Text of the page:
Former state Auditor General Jack Wagner dropped out of the Pennsylvania governor's race Wednesday, formally withdrawing his name from the primary ballot on the last day he could do so.
"I simply did not have the financial resources to compete in the primary," he told The Associated Press in a telephone interview.
Wagner's exit left four candidates in the race for the nomination to challenge Republican Gov. Tom Corbett — York businessman Tom Wolf, U.S. Rep. Allyson Schwartz, state Treasurer Rob McCord and former state environmental protection secretary Katie McGinty. The primary election is May 20.
Wagner, 66, a former state senator from Pittsburgh who won two statewide elections as auditor general, was a latecomer to a gubernatorial campaign that began in late 2012.
After months of indecision, he tossed his hat in the ring in late February. That turned out to be less than a week before the release of independent polls showing meteoric support for Wolf amid heavy TV advertising that established him as the front-runner.
Wagner had been the only candidate from western Pennsylvania, a potential wild card in a field of candidates from Pennsylvania's southeastern quadrant. He acknowledged that he was likely to be outspent by opponents who had collectively raised more than $27 million last year.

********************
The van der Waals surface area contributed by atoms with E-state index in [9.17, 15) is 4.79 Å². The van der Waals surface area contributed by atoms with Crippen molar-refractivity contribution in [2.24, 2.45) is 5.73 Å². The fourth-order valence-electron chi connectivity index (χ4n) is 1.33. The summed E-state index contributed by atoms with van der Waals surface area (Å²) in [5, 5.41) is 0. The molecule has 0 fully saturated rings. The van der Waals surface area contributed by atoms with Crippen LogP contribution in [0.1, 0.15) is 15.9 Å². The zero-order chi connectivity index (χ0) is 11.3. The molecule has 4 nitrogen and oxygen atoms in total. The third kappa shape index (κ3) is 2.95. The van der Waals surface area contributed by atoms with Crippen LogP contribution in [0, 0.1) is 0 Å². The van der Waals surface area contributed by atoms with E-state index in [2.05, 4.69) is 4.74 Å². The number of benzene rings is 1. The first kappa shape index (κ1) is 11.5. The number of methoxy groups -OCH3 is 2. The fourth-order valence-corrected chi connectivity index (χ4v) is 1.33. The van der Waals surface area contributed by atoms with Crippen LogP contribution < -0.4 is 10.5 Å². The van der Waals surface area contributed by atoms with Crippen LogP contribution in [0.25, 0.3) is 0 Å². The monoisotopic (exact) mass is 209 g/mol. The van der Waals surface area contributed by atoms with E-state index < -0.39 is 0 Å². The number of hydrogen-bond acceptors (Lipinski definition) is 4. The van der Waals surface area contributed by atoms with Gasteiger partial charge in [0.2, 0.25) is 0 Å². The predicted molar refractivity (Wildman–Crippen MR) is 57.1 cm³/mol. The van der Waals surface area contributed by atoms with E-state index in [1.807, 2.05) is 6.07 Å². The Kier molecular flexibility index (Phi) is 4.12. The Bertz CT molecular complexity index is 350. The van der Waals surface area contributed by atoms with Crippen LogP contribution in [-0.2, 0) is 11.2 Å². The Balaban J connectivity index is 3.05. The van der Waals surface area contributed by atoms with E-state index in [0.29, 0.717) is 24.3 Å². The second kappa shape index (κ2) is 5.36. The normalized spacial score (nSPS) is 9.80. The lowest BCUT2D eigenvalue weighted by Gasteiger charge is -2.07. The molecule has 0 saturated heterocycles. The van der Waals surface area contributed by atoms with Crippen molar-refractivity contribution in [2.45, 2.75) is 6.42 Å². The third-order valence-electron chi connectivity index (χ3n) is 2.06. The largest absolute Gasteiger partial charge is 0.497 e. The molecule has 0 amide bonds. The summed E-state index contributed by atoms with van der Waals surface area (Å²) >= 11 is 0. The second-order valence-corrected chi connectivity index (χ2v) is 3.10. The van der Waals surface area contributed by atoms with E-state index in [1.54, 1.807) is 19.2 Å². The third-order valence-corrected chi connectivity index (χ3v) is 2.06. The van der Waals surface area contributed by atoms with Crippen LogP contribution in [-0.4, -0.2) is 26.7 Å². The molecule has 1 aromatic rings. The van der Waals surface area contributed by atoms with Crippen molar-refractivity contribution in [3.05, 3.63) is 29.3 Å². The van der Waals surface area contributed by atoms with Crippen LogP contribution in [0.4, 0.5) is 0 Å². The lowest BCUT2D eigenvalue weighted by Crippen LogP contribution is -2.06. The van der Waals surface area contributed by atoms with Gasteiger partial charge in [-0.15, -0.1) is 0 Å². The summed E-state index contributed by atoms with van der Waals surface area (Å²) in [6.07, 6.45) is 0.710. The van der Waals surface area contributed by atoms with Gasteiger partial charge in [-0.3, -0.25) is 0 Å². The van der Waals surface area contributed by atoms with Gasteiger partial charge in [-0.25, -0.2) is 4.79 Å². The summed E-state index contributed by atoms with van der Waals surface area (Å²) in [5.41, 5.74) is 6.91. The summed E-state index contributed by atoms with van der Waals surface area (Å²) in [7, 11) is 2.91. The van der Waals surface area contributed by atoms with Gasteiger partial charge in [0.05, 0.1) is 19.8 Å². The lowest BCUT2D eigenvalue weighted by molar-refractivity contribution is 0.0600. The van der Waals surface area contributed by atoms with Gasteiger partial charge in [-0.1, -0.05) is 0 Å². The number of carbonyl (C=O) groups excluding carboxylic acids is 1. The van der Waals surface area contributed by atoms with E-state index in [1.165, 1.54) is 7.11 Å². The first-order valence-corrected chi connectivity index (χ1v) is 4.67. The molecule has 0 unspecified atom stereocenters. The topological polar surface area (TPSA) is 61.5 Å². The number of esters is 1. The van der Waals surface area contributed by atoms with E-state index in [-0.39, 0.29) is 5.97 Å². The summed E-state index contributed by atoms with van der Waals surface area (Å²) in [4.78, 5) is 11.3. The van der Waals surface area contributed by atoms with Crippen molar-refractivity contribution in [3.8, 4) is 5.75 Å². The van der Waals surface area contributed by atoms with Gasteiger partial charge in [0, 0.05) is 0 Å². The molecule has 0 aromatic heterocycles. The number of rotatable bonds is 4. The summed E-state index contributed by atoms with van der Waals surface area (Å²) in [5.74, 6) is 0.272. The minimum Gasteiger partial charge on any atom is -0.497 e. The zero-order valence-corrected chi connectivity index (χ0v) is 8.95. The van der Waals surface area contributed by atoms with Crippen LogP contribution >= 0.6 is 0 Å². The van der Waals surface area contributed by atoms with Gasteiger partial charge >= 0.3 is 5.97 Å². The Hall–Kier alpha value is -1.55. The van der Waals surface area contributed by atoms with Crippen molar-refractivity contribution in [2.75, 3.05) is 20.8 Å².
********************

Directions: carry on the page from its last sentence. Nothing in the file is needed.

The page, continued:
"Reality hit when I started to make phone calls to raise (money) after I filed my petition," he said, noting that many of his traditional supporters were committed to another candidate or not taking sides.
Campaign spokesmen for Wolf and McGinty said they don't think Wagner's departure will have any effect on the race. Schwartz's campaign had no comment and McCord's campaign did not respond to messages seeking comment.
Wagner, a Vietnam War veteran, launched his political career as a Pittsburgh city councilman. He sought the Democratic nomination for governor in 2010 but was defeated in the primary by Allegheny County Executive Dan Onorato, who lost to Corbett.
Last year, Wagner ran for Pittsburgh mayor but was defeated in the primary.